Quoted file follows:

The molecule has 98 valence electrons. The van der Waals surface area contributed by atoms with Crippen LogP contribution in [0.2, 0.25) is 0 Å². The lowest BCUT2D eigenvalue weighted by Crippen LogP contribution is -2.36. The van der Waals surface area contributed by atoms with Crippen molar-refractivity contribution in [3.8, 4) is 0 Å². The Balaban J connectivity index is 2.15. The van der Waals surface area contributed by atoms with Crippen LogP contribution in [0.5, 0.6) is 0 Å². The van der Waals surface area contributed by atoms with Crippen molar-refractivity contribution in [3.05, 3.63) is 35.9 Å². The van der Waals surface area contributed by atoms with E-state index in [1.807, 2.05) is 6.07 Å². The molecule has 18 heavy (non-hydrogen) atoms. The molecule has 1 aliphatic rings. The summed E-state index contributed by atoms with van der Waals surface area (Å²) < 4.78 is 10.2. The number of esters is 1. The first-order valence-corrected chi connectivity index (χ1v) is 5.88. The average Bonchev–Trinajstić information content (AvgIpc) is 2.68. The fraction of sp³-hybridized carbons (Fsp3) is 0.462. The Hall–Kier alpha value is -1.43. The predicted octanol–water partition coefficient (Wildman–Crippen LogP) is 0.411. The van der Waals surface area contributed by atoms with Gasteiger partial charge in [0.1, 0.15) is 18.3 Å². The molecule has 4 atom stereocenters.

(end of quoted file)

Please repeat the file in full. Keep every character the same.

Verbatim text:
The molecule has 98 valence electrons. The van der Waals surface area contributed by atoms with Crippen LogP contribution in [0.2, 0.25) is 0 Å². The lowest BCUT2D eigenvalue weighted by Crippen LogP contribution is -2.36. The van der Waals surface area contributed by atoms with Crippen molar-refractivity contribution in [3.8, 4) is 0 Å². The Balaban J connectivity index is 2.15. The van der Waals surface area contributed by atoms with Crippen LogP contribution in [0.5, 0.6) is 0 Å². The van der Waals surface area contributed by atoms with Crippen molar-refractivity contribution in [3.05, 3.63) is 35.9 Å². The van der Waals surface area contributed by atoms with E-state index in [1.807, 2.05) is 6.07 Å². The molecule has 18 heavy (non-hydrogen) atoms. The molecule has 1 aliphatic rings. The summed E-state index contributed by atoms with van der Waals surface area (Å²) < 4.78 is 10.2. The number of esters is 1. The first-order valence-corrected chi connectivity index (χ1v) is 5.88. The average Bonchev–Trinajstić information content (AvgIpc) is 2.68. The fraction of sp³-hybridized carbons (Fsp3) is 0.462. The Hall–Kier alpha value is -1.43. The predicted octanol–water partition coefficient (Wildman–Crippen LogP) is 0.411. The van der Waals surface area contributed by atoms with Gasteiger partial charge in [0.1, 0.15) is 18.3 Å². The molecule has 4 atom stereocenters.